4 October 2022

Introducing African Praise Fellowship Zimbabwe

Cloud Tembo

A group of people wearing grey Salvation Army uniform and playing timbrels
African Praise Fellowship Zimbabwe at Together 2022 | Andrew King Photography

The Fellowship’s Organising Secretary, Cloud Tembo, explains the history and mission of the territory’s new official group.

In 2003 a group of African Salvationists attended Luton Corps for the dedication of a new baby born to a Zimbabwean couple. During the time for offering, the Zimbabwean Salvationists from Luton and Milton Keynes Central together presented an item singing and playing the hosho (rattle or maranka). They felt the need to have a fellowship for themselves to enhance closer mutual support and a better environment for reaching out to fellow African friends.

There was another dedication of children in Leicester that the Zimbabwean-born Salvationists attended, which was officiated by then Colonel Stanslous Mutewera, who had been posted to the UK as assistant chief secretary in 2003. When the corps officer for Luton was transferred to Wickford, the African Salvationists attended a memorial service for the officer’s mother, who had been promoted to Glory. Again they were given the opportunity to come together and present an item during the service.

A large group of people dancing with timbrels and percussion in different styles of African Salvation Army uniform

This group welcomed the appointment of then Colonels Stanslous and Jannet Mutewera to THQ. They paid them a visit in London and had the opportunity to spend hours of fellowship at their residence. This gathering further fuelled the need to form a fellowship.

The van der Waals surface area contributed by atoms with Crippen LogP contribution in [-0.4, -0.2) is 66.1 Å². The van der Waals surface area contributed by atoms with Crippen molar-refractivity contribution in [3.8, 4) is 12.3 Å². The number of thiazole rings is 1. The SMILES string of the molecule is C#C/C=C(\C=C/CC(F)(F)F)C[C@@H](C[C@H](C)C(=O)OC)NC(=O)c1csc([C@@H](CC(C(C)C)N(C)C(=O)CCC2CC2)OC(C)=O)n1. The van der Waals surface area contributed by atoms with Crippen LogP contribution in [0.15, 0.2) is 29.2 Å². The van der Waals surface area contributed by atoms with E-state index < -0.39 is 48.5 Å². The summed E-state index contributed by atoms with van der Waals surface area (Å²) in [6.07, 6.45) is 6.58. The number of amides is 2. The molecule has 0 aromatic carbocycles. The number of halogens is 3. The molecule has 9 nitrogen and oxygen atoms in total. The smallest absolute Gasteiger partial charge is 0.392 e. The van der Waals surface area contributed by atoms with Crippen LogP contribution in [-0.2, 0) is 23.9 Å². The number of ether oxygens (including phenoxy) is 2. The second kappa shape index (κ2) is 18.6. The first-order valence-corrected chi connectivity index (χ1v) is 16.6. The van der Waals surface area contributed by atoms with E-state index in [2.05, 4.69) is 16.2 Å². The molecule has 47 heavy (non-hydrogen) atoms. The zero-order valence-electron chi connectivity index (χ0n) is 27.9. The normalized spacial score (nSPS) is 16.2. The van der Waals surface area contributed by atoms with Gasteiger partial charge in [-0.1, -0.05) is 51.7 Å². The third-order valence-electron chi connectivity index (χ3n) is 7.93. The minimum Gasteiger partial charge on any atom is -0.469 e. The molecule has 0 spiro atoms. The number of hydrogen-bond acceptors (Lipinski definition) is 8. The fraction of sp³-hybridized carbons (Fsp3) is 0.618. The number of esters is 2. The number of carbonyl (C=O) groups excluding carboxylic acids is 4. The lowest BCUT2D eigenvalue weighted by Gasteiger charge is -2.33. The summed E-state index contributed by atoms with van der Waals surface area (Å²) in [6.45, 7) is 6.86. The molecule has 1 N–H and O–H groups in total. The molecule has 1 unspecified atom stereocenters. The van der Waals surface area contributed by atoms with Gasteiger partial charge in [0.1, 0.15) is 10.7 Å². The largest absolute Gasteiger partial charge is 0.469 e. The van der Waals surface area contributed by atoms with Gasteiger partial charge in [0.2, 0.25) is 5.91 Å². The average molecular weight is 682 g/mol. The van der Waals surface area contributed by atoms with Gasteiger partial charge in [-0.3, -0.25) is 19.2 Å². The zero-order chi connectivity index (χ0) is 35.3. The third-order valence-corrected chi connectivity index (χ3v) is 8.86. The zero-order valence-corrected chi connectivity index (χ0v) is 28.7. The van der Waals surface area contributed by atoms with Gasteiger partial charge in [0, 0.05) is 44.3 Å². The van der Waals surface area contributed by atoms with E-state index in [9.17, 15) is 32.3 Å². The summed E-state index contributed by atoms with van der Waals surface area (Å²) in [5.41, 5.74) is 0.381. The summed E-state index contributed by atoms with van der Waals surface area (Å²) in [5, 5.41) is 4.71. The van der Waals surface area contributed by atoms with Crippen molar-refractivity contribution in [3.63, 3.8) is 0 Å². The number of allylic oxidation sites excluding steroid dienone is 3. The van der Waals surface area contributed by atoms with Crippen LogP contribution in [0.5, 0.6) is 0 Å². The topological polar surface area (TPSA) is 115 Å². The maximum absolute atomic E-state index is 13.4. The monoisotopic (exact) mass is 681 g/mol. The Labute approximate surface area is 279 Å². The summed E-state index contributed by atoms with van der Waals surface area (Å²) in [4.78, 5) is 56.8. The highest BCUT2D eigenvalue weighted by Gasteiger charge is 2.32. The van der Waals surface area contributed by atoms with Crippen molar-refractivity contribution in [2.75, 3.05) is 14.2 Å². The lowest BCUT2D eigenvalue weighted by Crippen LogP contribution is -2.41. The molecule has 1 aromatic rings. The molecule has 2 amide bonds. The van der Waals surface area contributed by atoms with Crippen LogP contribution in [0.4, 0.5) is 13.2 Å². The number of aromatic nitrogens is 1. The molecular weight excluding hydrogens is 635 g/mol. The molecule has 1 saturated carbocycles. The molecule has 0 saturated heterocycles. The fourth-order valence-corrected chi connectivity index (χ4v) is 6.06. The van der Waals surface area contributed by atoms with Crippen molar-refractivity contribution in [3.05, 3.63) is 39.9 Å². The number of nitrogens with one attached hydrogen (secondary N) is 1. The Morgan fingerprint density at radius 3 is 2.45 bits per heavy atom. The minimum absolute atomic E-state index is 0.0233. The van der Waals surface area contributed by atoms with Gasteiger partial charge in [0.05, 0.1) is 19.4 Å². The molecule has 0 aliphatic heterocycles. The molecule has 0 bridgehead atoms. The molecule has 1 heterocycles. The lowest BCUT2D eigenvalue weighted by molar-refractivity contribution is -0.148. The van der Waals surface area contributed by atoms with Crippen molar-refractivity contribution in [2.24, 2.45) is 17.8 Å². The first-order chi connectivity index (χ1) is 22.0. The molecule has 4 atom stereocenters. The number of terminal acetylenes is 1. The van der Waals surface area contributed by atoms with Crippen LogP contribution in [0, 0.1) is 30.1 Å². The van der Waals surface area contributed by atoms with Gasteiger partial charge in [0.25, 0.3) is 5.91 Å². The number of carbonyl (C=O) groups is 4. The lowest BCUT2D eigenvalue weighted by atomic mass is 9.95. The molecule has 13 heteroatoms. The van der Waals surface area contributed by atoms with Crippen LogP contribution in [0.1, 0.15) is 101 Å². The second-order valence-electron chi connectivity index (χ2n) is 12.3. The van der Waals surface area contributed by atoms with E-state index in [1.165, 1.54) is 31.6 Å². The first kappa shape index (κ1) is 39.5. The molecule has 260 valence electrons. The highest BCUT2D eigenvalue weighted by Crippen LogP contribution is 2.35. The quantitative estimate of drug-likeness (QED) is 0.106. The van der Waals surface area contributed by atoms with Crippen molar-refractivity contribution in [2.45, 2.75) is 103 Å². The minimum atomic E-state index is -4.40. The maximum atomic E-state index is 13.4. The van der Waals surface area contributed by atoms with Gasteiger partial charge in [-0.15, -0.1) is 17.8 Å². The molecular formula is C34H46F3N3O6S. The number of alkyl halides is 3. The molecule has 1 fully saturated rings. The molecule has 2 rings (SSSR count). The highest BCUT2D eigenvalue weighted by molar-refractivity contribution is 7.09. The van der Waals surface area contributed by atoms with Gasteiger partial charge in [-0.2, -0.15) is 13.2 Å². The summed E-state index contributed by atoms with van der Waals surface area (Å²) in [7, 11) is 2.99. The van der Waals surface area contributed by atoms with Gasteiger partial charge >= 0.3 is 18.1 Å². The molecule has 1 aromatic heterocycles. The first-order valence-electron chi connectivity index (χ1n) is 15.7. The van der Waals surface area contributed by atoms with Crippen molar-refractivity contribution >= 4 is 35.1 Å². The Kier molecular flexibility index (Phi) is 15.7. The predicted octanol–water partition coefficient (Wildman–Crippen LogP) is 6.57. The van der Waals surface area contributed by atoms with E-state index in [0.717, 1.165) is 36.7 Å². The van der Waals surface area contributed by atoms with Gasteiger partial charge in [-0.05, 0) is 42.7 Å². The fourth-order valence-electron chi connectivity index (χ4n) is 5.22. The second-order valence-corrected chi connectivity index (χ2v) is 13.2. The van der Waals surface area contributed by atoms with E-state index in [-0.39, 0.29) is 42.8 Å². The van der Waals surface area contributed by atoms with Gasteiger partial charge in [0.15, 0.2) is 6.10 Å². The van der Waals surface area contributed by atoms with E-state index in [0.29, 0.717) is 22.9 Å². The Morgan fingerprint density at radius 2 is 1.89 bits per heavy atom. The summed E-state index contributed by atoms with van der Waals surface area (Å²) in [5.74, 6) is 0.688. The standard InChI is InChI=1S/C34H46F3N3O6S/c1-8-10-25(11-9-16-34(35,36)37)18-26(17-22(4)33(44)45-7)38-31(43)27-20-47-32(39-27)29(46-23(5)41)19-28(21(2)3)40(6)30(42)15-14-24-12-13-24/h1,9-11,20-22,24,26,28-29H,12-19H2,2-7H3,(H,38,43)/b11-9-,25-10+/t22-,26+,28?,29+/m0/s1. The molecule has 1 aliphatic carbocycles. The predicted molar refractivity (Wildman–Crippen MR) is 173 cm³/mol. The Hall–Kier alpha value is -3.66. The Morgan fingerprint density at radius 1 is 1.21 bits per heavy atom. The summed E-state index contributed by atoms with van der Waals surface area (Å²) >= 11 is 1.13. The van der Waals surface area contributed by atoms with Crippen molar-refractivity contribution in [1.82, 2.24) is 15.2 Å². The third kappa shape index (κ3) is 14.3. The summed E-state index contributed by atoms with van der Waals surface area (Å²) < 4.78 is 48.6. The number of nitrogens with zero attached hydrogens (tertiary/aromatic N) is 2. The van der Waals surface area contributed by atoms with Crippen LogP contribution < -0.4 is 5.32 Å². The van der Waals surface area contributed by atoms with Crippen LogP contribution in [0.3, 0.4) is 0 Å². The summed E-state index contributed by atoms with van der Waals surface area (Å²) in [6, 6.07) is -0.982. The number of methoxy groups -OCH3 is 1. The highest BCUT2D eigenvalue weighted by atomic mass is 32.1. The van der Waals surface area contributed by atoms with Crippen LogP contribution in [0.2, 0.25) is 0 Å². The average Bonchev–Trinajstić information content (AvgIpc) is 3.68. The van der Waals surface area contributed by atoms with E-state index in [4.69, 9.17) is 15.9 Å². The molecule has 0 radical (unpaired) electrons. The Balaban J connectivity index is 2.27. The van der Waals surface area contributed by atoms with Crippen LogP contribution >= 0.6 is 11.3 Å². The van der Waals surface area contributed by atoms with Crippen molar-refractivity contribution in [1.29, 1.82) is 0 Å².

The farewell meeting for Commissioners Stanslous and Jannet’s return to Zimbabwe as the territorial leaders in 2004 saw many Zimbabwean and other African Salvationists from across the UK join together. This gathering was the true spiritual beginning of the African Praise Fellowship Zimbabwe.

The Fellowship’s unity was strengthened by the appointment of Commissioners Amos and Rosemary Makina as international secretaries for Africa in 2004. They rallied the troops, leading various meetings, including the first couples meeting held at Milton Keynes Central.

Committees and conventions

The Fellowship’s first committee was formed at Birmingham Citadel as a fundraising committee to assist in the purchase of the territorial congress grounds at Waterfalls, Zimbabwe. This eventually transformed into the leadership committee of the Fellowship.

Worship meetings began to be held in different towns and cities, including Luton, Leeds, Milton Keynes and London (at Catford Corps), with an ever-increasing attendance, sometimes numbering close to 300 people.

The first African Easter Convention was held in Manchester in 2006, as the Fellowship reached maturity. These conventions became the hallmark of the Fellowship’s annual activities, with many African Salvationists attending from all over the UK.

A group of young adults dancing in African Salvation Army uniform